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Where has Allen Settle(d)?

Questions over whether SLO councilman lives in SLO

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ALLEN SETTLE :  The former SLO mayor and current councilman says he spends time at both his house in Arroyo Grande and his official San Luis Obispo residence. - PHOTO BY STEVE E. MILLER
  • PHOTO BY STEVE E. MILLER
  • ALLEN SETTLE : The former SLO mayor and current councilman says he spends time at both his house in Arroyo Grande and his official San Luis Obispo residence.

# At the undramatic end of a recent Tuesday night's San Luis Obispo City Council meeting, councilman Allen Settle climbed into his 1999 Toyota four-door sedan and took a long and winding drive to his house.

To the one in Arroyo Grande. The one that's not in the city he represents.

Settle, a former four-term San Luis Obispo mayor who is in his fifth term on the council, was tailed by a New Times reporter following up on questions to the paper from residents of the Laguna Lake neighborhood where his official city residence is.

One close neighbor to the Laguna Lake house, who asked not to be identified, said by appearances Settle has not lived full-time in the house in more than a year, but does drop by regularly.

None of three vehicles parked in the driveway of the Laguna Lake home on a recent morning matched the license plates of some 10 vehicles that the California Department of Motor Vehicles says are registered under Settle's name.

Asked about the questions, Settle said the Laguna Lake house, which is on Drake Circle, is still his actual home.

When he was then told about a reporter following him to Arroyo Grande, he said that he had gone to the Arroyo Grande house, which he also owns, to pick up papers he needed.

He then added that he does live in the Arroyo Grande house some of the time, but considers the San Luis Obispo home to be his official residence. Both, he said, also have tenants living in them.

HERE? :  This 1960s tract home is Settle's official San Luis Obispo City residence. A neighbor said Settle doesn't appear to live there full-time. - PHOTO BY KYLIE MENDONCA
  • PHOTO BY KYLIE MENDONCA
  • HERE? : This 1960s tract home is Settle's official San Luis Obispo City residence. A neighbor said Settle doesn't appear to live there full-time.

# "I'm in and out of there," he said of the Arroyo Grande home.

Settle said he imagines those who raised questions about his residence are motivated by politics.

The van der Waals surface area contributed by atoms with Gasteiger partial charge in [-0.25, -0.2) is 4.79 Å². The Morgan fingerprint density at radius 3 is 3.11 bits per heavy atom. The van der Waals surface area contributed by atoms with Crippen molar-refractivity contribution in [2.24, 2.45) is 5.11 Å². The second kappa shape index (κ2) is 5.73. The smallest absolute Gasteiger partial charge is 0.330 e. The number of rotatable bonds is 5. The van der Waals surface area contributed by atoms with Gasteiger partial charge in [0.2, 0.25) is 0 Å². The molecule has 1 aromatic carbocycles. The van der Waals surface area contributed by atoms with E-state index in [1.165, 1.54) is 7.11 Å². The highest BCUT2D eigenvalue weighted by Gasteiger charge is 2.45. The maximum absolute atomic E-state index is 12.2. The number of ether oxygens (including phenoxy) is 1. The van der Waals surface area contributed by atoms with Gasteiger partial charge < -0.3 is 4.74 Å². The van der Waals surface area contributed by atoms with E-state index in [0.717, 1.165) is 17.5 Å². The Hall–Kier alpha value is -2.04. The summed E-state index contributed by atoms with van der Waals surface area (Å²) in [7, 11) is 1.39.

"If you vote against their interests, they try to smear you," he said. "That's what you get for entering public service."

Pacific Bell has a listing for Settle at the Arroyo Grande house as well as one at the Drake Circle home.

Jonathan Lowell, San Luis Obispo's city attorney, said the formal residency requirements of elected officials is a complex area of the law. He was responding to questions in general, and not talking specifically about Settle's situation.

"Residency requirements can be complicated because it's not always entirely clear. Some people have more than one home and you just don't want to delve into their personal lives too much," he said.

He said the question involves an intersection of the city's charter, municipal code, and potentially state election law.

OR HERE? :  This 1990 Arroyo Grande house is where Settle returned after a recent city council meeting. He said he was just dropping by. - PHOTO BY PATRICK HOWE
  • PHOTO BY PATRICK HOWE
  • OR HERE? : This 1990 Arroyo Grande house is where Settle returned after a recent city council meeting. He said he was just dropping by.

# Settle, a Cal Poly professor of political science who also teaches classes on law, owns numerous houses in the city.

According to the county's records, the Laguna Lake house that he lists as his city residence has a homeowner's tax exemption on it, which means that he has certified to the county as well that that home is his official residence.

In all, Settle owns at least five houses, according to public records. The real estate appraisal site Zillow.com lists the 1990 Arroyo Grande home's worth at more than $1.4 million, with five bedrooms, 4.5 bathrooms, and 11 total rooms on a 2.5 acre spread.

The one he listed as his official residence, meanwhile, is a 1966 four-bedroom tract home that Zillow estimates as worth $623,000.

New Times reported in October that County Supervisor Jerry Lenthall has been taking a homeowner's tax exemption--thus calling it for tax purposes his official residence--for a house outside of his 3rd District boundaries. Lenthall called the issue a paperwork error and said he lives in a home within his district boundaries.

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